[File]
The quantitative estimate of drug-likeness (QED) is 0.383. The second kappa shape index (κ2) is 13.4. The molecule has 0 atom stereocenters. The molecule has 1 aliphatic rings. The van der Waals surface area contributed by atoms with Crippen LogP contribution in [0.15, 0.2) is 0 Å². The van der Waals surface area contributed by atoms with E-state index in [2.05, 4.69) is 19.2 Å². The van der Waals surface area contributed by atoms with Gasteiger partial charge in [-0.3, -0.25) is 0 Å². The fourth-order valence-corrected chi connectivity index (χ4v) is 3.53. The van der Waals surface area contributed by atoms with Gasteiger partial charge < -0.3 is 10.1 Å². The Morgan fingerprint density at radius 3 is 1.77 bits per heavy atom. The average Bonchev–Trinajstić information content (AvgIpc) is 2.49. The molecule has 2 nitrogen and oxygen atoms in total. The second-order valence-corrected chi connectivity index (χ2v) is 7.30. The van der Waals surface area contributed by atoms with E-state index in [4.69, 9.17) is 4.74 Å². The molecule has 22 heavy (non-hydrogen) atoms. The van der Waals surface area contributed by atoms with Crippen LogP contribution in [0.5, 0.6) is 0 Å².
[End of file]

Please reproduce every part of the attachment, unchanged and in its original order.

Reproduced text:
The quantitative estimate of drug-likeness (QED) is 0.383. The second kappa shape index (κ2) is 13.4. The molecule has 0 atom stereocenters. The molecule has 1 aliphatic rings. The van der Waals surface area contributed by atoms with Crippen LogP contribution in [0.15, 0.2) is 0 Å². The van der Waals surface area contributed by atoms with E-state index in [2.05, 4.69) is 19.2 Å². The van der Waals surface area contributed by atoms with Gasteiger partial charge in [-0.3, -0.25) is 0 Å². The fourth-order valence-corrected chi connectivity index (χ4v) is 3.53. The van der Waals surface area contributed by atoms with Gasteiger partial charge < -0.3 is 10.1 Å². The Morgan fingerprint density at radius 3 is 1.77 bits per heavy atom. The average Bonchev–Trinajstić information content (AvgIpc) is 2.49. The molecule has 2 nitrogen and oxygen atoms in total. The second-order valence-corrected chi connectivity index (χ2v) is 7.30. The van der Waals surface area contributed by atoms with E-state index in [4.69, 9.17) is 4.74 Å². The molecule has 22 heavy (non-hydrogen) atoms. The van der Waals surface area contributed by atoms with Crippen LogP contribution in [0.5, 0.6) is 0 Å².